Pharmacologic Neuroprotection for Functional Outcomes After Traumatic Brain Injury: A Systematic Review of the Clinical Literature
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Traumatic brain injury (TBI) is a major cause of death and disability worldwide. The deleterious effects of secondary brain injury may be attenuated by early pharmacological therapy in the emergency room and intensive care unit (ICU). Current medical management of acute TBI is primarily supportive, aimed at reducing intracranial pressure (ICP) and optimizing cerebral perfusion. There are no pharmacological therapies to date that have been unequivocally demonstrated to improve neurological outcomes after TBI.
The purpose of this systematic review was to evaluate the recent clinical studies from January 2013 through November 2015 that investigated neuroprotective functional outcomes of pharmacological agents after TBI.
The following databases were searched for relevant studies: MEDLINE (OvidSP January Week 1, 2013–November Week 2 2015), Embase (OvidSP 2013 January 1–2015 November 24), and the unindexed material in PubMed (National Library of Medicine/National Institutes of Health [NLM/NIH]). This systematic review included only full-length clinical studies and case series that included at least five patients and were published in the English language. Only studies that examined functional clinical outcomes were included.
Twenty-five of 527 studies met our inclusion criteria, which investigated 15 independent pharmacological therapies. Eight of these therapies demonstrated possible neuroprotective properties and improved functional outcomes, of which five were investigated with randomized clinical trials: statins, N-acetyl cysteine (NAC), Enzogenol, Cerebrolysin, and nitric oxide synthase inhibitor (VAS203). Three pharmacological agents did not demonstrate neuroprotective effects, and four agents had mixed results.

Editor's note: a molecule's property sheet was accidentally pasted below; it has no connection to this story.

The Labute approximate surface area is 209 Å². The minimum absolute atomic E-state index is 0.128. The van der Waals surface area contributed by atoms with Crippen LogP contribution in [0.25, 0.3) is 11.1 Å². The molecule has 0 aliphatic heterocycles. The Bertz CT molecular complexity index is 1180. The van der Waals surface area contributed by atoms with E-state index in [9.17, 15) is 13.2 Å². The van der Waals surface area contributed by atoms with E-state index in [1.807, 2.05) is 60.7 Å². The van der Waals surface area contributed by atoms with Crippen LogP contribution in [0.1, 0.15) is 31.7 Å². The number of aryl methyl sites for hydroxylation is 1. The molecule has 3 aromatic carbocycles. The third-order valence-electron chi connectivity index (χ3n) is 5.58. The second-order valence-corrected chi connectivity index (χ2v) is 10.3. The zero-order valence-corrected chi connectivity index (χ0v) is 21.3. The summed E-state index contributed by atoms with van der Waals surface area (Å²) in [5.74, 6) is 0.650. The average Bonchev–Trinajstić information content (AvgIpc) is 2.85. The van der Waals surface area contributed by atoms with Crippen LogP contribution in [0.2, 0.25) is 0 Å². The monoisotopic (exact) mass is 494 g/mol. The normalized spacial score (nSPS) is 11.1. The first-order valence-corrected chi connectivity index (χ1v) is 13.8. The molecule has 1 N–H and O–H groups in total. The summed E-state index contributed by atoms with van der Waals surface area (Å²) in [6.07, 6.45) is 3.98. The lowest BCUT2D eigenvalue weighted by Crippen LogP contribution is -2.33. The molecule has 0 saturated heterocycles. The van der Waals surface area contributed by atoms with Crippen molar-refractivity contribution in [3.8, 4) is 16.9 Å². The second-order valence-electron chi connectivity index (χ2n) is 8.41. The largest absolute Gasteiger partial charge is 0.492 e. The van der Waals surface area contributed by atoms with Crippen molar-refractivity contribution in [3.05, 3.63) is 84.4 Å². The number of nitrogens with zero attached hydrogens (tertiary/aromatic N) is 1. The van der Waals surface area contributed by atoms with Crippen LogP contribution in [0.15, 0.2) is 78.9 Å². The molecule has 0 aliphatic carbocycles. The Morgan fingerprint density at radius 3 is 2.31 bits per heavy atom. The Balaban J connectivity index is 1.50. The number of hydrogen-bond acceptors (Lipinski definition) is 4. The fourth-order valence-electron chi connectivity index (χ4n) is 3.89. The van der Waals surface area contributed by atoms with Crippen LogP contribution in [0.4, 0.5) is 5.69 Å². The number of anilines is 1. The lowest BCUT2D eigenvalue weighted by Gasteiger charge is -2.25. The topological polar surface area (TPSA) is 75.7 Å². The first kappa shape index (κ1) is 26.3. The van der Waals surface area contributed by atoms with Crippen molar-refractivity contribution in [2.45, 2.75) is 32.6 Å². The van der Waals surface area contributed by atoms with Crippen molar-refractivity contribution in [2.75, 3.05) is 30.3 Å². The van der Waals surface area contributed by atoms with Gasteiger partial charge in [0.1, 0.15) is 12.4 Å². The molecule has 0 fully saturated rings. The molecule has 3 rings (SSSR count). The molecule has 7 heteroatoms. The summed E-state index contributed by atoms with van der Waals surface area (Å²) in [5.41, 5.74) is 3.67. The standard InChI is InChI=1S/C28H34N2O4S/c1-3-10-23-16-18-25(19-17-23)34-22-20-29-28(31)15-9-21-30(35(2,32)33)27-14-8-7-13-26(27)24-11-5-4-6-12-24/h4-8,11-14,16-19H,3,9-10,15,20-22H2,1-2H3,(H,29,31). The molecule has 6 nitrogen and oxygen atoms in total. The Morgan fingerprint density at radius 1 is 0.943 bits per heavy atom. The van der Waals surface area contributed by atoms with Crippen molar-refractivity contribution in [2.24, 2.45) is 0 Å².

While there is currently no single pharmacological therapy that will unequivocally improve clinical outcomes after TBI, several agents have demonstrated promising clinical benefits for specific TBI patients and should be investigated further.
KeywordsGrowth Hormone Traumatic Brain Injury Glibenclamide Rosuvastatin Growth Hormone Deficiency
Compliance with Ethical Standards
Shaun Gruenbaum is an Investigative Medicine MD to PhD Program graduate student. This publication was made possible by Clinical and Translational Science Awards (CTSA) Grant number UL1 TR000142 from the National Center for Advancing Translational Science (NCATS), a component of the NIH. Its contents are solely the responsibility of the authors and do not necessarily represent the official view of the NIH.
Conflicts of interest
Shaun Gruenbaum, Alexander Zlotnik, Benjamin Gruenbaum, Denise Hersey, and Federico Bilotta declare no conflicts of interest.
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